Hepatitis A by dfhdhdhdhjr


									           Hepatitis A
Presented by James Hawk MD
          UNC Morning report
   Noneveloped RNA virus
   Hepatovirus genus
   Picornavirus Family
   Incubation Period: 15-45
    days (mean 30 days)
   Virus not known to be
    cytopathic to hepatocytes-
    disease process is due to
    immunologic response
Transmission of HAV
   Almost exclusively fecal-oral
   Viral replication limited to liver, but virus is
    present in liver, bile, stools, and blood during
    late incubation phase and acute pre-icteric
   When jaundice becomes apparent, viral
    shedding in feces, viremia, and infectivity
    diminish rapidly
Transmission of HAV
   Transmission enhanced by poor personal
    hygiene and overcrowding
   Populations at risk: citizens of and travelers
    to developing countries, children in daycare
    centers, men who have sex with men, drug
   Since availability of HAV vaccine in 1995,
    infection rate has decreased 89% in US
    (incidence now 1.2 cases/100,000)
Clinical Presentation: 3 phases
   Prodrome
   Icteric Phase : >70% of cases
   Recovery

   Most patients recover completely
   Fatality rate 1.8% in patient > 60 years old
   Precedes onset of jaundice
    by 1-2 weeks
   Rise in AST/ ALT
   Symptoms are quite
    variable. May include:
   Nausea/ vomiting
   Low-grade fever (38-39 C)
   HA/ photophobia
   Arthralgia/ Myalgia
   Pharyngitis / Cough
Icteric Phase
   Elevated bilirubin level
    follows transaminitis, and
    may persist longer
   At onset of jaundice,
    constitution symptoms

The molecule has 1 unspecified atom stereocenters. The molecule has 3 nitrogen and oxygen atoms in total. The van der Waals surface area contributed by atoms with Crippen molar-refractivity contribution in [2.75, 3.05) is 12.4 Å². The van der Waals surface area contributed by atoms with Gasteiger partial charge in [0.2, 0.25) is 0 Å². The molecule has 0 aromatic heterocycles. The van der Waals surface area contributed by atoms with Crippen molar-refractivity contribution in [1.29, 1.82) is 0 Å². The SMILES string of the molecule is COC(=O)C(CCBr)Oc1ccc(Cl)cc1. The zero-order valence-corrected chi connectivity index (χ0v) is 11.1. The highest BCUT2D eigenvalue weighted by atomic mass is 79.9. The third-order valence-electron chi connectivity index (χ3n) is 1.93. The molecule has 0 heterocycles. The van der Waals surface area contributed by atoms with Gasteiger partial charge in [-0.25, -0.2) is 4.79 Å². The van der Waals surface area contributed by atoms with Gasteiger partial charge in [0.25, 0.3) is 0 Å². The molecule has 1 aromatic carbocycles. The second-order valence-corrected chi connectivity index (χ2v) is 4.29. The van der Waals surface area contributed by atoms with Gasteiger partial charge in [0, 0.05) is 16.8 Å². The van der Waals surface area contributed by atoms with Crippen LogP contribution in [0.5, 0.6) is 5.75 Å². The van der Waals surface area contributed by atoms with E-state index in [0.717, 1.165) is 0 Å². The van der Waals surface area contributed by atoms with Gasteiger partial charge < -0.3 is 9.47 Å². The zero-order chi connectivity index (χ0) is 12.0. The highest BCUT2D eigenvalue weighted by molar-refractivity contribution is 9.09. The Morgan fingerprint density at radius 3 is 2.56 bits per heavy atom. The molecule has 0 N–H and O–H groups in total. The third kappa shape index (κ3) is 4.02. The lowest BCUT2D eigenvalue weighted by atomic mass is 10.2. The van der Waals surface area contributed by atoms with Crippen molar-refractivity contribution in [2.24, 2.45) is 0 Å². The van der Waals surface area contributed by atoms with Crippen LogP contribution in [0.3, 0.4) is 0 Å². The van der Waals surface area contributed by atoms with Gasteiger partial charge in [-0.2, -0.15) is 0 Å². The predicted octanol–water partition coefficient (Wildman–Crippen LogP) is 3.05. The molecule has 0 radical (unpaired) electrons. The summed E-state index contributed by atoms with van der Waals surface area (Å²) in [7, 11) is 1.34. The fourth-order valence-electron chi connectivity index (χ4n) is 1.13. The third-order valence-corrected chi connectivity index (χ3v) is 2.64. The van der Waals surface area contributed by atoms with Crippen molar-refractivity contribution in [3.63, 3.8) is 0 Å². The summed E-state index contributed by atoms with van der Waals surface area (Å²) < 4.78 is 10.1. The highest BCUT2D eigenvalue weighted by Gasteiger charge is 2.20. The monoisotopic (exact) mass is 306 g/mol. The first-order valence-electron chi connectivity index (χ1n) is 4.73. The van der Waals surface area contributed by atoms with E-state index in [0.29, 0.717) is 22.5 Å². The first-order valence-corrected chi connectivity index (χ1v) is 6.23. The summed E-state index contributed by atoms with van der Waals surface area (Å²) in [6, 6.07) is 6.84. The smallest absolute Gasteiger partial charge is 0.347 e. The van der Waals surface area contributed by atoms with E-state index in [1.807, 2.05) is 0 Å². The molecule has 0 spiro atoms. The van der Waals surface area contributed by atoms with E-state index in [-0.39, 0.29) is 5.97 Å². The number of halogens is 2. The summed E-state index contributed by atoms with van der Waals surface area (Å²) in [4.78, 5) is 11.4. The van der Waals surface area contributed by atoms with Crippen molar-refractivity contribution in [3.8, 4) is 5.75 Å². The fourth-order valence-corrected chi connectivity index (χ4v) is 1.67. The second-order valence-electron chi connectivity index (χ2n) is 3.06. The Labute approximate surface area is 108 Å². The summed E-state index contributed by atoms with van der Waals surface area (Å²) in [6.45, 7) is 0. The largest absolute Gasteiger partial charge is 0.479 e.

usually start to resolve
   Liver may become enlarged
    and tender, causing RUQ
   Splenomegaly and cervical
    adenopathy present 10%
   Fulminant hepatitis is rare,
    but may occur in older
    persons and people with
    chronic liver disease

   Usually within1-2 months
   Constitution symptoms resolve
   Liver enlargement may persist, along with LFT
    abnormalities during this phase, but elevated LFTs
    rarely persist up to 1 year
   HAV does NOT progress to chronic liver disease
   Relapsing Hepatitis: may occur weeks to months
    after apparent resolution
   Anti-HAV IgM class antibodies present during
    acute illness (while AST/ALT elevated and
    viral shedding still occurring), and may be
    present for several months
   IgG class anti-HAV demonstrates previous
    infection or vaccination and immunity
Differential Diagnosis
   Viral diseases causing elevated AST/ALT (less
    frequently hyperbilirubinemia): infectious
    mononucleosis, CMV, HSV, Coxsackieviruses
   Other rare infectious causes of liver injury:
    toxoplasmosis, leptospirosis, Candida, brucella,
    mycobacteria, Pnuomocystis
   Drugs!
   Acute cholecystitis, common bile duct stone,
    ascending cholangitis
   Two commercially available vaccines, Havrix
    and Vaqta. Both are inactivated, single
    antigen. Both require two doses, the second
    one six months after first.
   Twinrix is a combined HAV and HBV
    inactivated vaccine
Who Should Be Vaccinated?
   All children at age 1 year
   Persons traveling to countries with high rates
    of HAV
   Men who have sex with men
   Users of injection and non-injection drugs
   Chronic liver disease patients
   Pts with clotting factor disorders
   Pts with occupational exposure (Note: NOT
    health care workers)
Postexposure Prophylaxis
   AICP recommendations as of June 2007.
   Based upon a noninferiority trial of IG vs HAV
    vaccine after exposure to HAV (NEJM 2007)
   Prophylaxis should be provided to household
    members and sexual contacts of persons
    with serologically confirmed HAV, or others
    with “close personal contact”
   Efficacy of prophylaxis greater than two
    weeks after contact is unknown
Postexposure Prophylaxis
   IG and HAV vaccine provide good protection
   Healthy persons aged 12 months-40 years:
    HAV vaccine
   Persons > 40 years, <12 months, with
    chronic liver disease, or
    immunocompromised: IG +/- HAV vaccine

To top